Daughter Samantha, 17, and son Scott, 16, hurried home from meetings. Price, the accountant from Rehmann, arrived with his wife. Connelly showed up with the papers. Vero Beach 32963 publisher Milton R. Benjamin arrived to witness the much-anticipated signing. And, neighbor Mike Brownstein burst in with a bottle of chilled champagne.

In a house that has known such deep sadness over the past two years, there was nothing but joy the night before Christmas Eve.

“Brian was such a happy person and so full of life, he would love this night in our home,” said Kristen pouring champagne into his favorite glasses.

Then, with everyone watching, she sat at the dining room table, covered with lit candles, and, with a glorious shining smile, picked up a pen and signed the papers that deeded the house to her.

“It feels like Christmas,” she said, wiping away tears, along with everyone else in the room.

Applause and cheers broke out. Toasts were made and everyone hugged everyone. Even dog Gracie frantically wagged her tail.

A few nights before, Kristen heard daughter Samantha sing in the choir at her high school, and hoped “to suck in that Christmas feeling,” while silently mouthing the words to Hark the Herald Angels Sing: “Peace on Earth and mercy mild. God and sinners reconciled.”

“Peace on Earth and mercy mild,” whispered Kristen the next night after the signing at the dining room table. “I have hope again.” 

She and the kids lost Brian in mid-November, 2011, after he was shot to death in the couple’s bedroom. When Kristen learned months later that they would also lose their home, which she and Brian had spent years renovating, a well-meaning friend came over and took pictures to make an album for Kristen when she moved out.

“You’ll always have this,” the friend told her. Kristen thanked her, but didn’t say what she was thinking: “It’s not the same. Remembering our family home is not living in it.”

But after the signing last week, Kristen was definitely living in it.

She walked from room to room, pointing out things. The entrance – “Brian and I moved it to here.”  The family room floor – “crooked.” The slightly askew door frame. “All Brian,” said Kristen.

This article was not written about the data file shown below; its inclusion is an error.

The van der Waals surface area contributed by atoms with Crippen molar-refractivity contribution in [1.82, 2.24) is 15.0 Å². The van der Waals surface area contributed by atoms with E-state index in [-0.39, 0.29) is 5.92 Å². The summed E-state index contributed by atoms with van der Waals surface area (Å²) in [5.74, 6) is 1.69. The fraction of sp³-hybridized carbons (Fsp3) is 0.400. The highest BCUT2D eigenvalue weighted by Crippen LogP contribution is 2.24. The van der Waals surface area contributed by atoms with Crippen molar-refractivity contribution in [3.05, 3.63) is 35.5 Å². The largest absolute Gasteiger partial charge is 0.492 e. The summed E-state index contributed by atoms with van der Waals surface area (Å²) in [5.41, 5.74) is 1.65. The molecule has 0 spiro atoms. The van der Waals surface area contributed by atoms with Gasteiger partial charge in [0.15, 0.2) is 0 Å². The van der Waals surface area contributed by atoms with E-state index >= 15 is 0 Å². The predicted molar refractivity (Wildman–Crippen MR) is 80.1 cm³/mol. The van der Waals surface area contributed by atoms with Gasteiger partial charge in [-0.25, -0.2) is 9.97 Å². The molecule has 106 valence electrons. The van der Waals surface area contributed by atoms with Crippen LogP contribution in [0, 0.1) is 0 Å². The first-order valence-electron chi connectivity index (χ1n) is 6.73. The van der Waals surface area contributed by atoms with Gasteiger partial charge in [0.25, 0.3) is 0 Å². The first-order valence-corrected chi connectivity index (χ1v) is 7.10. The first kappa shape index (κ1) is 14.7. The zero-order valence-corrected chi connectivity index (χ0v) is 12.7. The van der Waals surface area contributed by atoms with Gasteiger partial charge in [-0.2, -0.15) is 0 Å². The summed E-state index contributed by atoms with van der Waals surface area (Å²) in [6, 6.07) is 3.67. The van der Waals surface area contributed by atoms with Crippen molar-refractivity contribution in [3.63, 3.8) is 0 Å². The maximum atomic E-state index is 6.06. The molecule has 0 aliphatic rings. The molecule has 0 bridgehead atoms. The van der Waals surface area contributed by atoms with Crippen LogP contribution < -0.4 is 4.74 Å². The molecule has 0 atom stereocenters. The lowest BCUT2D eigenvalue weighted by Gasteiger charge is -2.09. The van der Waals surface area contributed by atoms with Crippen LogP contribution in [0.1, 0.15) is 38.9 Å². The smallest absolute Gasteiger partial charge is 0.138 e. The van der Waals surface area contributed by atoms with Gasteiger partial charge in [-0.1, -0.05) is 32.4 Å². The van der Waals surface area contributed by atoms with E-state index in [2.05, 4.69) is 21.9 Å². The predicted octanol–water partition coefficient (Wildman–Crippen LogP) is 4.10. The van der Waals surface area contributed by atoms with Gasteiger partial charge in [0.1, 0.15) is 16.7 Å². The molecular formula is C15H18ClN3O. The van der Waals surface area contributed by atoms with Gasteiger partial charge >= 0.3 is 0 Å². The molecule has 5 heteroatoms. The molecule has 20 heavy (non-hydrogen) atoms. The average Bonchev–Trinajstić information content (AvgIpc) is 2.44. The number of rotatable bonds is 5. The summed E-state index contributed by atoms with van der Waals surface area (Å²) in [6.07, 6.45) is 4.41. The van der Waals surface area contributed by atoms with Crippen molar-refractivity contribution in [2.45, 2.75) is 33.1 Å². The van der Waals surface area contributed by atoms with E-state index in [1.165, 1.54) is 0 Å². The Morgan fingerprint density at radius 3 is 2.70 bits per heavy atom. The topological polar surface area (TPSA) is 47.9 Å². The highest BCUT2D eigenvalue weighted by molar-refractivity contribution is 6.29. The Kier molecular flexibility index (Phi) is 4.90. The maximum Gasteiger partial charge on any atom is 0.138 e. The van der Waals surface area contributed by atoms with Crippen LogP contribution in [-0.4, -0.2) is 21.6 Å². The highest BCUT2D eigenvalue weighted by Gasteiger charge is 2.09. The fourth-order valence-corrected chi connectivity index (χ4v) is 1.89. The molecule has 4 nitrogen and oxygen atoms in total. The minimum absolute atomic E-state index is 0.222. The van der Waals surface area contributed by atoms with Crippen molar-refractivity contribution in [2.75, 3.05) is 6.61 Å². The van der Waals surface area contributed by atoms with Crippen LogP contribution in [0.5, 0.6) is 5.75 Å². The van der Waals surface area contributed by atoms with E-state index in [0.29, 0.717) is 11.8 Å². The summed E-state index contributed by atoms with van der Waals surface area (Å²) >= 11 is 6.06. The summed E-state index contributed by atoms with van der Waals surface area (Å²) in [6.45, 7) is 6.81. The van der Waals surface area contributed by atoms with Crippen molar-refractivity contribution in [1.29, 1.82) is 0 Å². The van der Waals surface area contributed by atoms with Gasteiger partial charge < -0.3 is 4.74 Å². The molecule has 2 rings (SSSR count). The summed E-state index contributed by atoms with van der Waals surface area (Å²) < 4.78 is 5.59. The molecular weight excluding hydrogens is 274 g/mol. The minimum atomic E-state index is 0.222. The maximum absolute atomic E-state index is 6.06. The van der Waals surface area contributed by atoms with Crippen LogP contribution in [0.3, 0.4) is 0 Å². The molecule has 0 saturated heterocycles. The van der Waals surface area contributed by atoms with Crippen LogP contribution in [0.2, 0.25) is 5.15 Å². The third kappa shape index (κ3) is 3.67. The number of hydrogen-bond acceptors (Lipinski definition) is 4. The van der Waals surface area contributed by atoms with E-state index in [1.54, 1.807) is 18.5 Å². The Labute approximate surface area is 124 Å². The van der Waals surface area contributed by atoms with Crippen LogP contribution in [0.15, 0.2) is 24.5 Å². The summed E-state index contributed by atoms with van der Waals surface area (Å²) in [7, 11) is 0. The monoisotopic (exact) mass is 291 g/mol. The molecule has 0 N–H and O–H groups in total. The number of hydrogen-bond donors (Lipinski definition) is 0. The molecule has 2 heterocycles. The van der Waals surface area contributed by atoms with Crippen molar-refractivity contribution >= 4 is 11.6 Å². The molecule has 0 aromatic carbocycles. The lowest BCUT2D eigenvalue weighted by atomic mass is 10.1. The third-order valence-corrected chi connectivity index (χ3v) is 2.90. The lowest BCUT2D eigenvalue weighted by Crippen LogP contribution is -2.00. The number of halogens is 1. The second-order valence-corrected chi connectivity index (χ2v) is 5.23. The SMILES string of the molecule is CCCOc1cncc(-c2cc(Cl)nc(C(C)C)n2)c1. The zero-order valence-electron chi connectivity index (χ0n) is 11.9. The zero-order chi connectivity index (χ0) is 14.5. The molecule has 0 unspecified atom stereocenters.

“I am going to be in this house with our grandchildren showing them these things, and I will tell them that every little quirky thing that makes this home ours is where their grandfather is.”

Then she stopped and asked, “Do you know how much that means to me?”

It was Brian who taught her that life is not about perfection, she recalled. It’s about commitment.

“I have learned that with commitment, a kind of perfection comes,” she said.

And, last week, it was the commitment of hundreds of caring people that brought a perfect moment of hope to the wife and children of Brian Simpson.

For Christmas Eve, she and the kids went to Delray to visit family. Returning early Christmas morning they were greeted by a sign a friend had hung on the front door.

“Welcome home,” it said.

“I can’t tell you how good seeing that felt,” said Kristen.

She is almost through unpacking boxes and trimming oak trees in the yard, and she is renting a pressure cleaner this week to spiff up the walkways and pool area.

On Friday, Kristen Simpson sent this email to Vero Beach 32963:

“Thank you, and please thank everyone for me. I want them to know that their actions have changed my life! Their efforts have given me such hope, and opened my eyes even wider to our amazing community.

“Happy New Year from the bottom of my heart. 2014 is going to be the year of healing.”

Anyone who drives by the Simpson home at 620 Fiddlewood off A1A will tell you that it  has definitely become what a contributor predicted it would be – a place that warms the heart.